Collective bargaining should focus on the improvement of the work organisation, job design and ensuring that learning opportunities exist at the workplace.
Continuous development of competencies and acquisition of qualifications are a shared interest and responsibility for employers and trade unions. Trade unions have a deep interest in employability. Employers need workers with the right skills to support innovation and productivity.
This leads me to the digital transformation of our societies. A digital single market calls for a radical up- and reskilling of the European workforce, across virtually all sectors. Today, 90% of jobs require some kind of digital skills, but half of the EU workforce has no or low ICT skills. Hundreds of thousands of unfilled vacancies requiring digital skills are reported not only in the ICT sector but across all economic sectors; but they are short in supply.
Social partners must work together with Member States and the Commission to develop a strategic response to the impact technology has on the different economic sectors in terms of emerging professions and business models.
One of the key questions will be how the burden is shared between employers and workers where it comes to paying the up- and reskilling required to maintain the employability of our workforce.
Ladies and Gentlemen,
Let me finally turn to the sectoral social dialogue, where we can rely on the existing 43 sectoral dialogue committees covering 75 percent of the workforce. This is a significant asset. Over the past two decades we have seen several social partner agreements being implemented through EU legislation. They have all adapted EU legislation to the specificities of a certain issue or sector. The Commission remains fully committed to the autonomy of the social partners and will continue to support them in coming forward with agreements.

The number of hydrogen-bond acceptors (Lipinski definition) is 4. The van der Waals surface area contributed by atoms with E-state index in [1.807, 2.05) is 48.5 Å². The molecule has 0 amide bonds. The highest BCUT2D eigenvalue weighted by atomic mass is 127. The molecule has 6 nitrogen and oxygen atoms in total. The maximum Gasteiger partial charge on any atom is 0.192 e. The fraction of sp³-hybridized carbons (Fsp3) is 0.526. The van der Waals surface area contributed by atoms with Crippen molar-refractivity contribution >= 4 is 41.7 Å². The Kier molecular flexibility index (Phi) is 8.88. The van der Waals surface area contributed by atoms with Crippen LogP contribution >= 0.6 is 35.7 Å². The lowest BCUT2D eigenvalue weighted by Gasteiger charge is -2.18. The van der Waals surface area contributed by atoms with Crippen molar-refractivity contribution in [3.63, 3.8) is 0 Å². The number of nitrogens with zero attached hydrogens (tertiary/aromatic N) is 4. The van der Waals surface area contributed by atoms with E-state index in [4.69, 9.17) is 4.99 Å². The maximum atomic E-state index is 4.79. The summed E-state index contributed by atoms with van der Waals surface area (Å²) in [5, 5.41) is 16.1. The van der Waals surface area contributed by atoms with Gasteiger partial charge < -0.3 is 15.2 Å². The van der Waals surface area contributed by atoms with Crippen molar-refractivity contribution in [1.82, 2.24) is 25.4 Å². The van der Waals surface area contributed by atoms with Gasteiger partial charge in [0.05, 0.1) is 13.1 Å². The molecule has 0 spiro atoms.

However, I believe that whatever form an initiative at EU level takes, it needs to be fit for purpose and balanced in terms of costs and benefits. This is the core of our better regulation agenda. Like for any legislative proposal it makes, the Commission assesses the appropriateness of social partners' agreements. The Commission will take concrete steps to clarify the way this is done.
I would invite social partners to also engage in this exercise. This includes the consideration how to ensure the representativeness of the signing parties and a solid evidence base for their agreements. It also inlcudes a better information flow from social partners to the Commission in the framework of the Commission's assessment.
Ladies and Gentlemen,
Let me finish by recalling that the Commission has the duty to promote the role of social partners at EU level and facilitate dialogue between them.
We want to give renewed substance to this duty. We are committed to enabling the social partners to contribute to the cornerstones of the EU policy agenda. Your contribution will be necessary to properly address the key challenges of our labour markets and economies.
It goes without saying that this counts especially for the area of employment, social affairs, labour mobility and skills, where I expect a strong and substantive contribution from you in the months to come. Let me now thank you for today's open and constructive discussions. I look forward to delivering on our enhanced cooperation.
 The OECD's Survey of Adult Skills (PIAAC)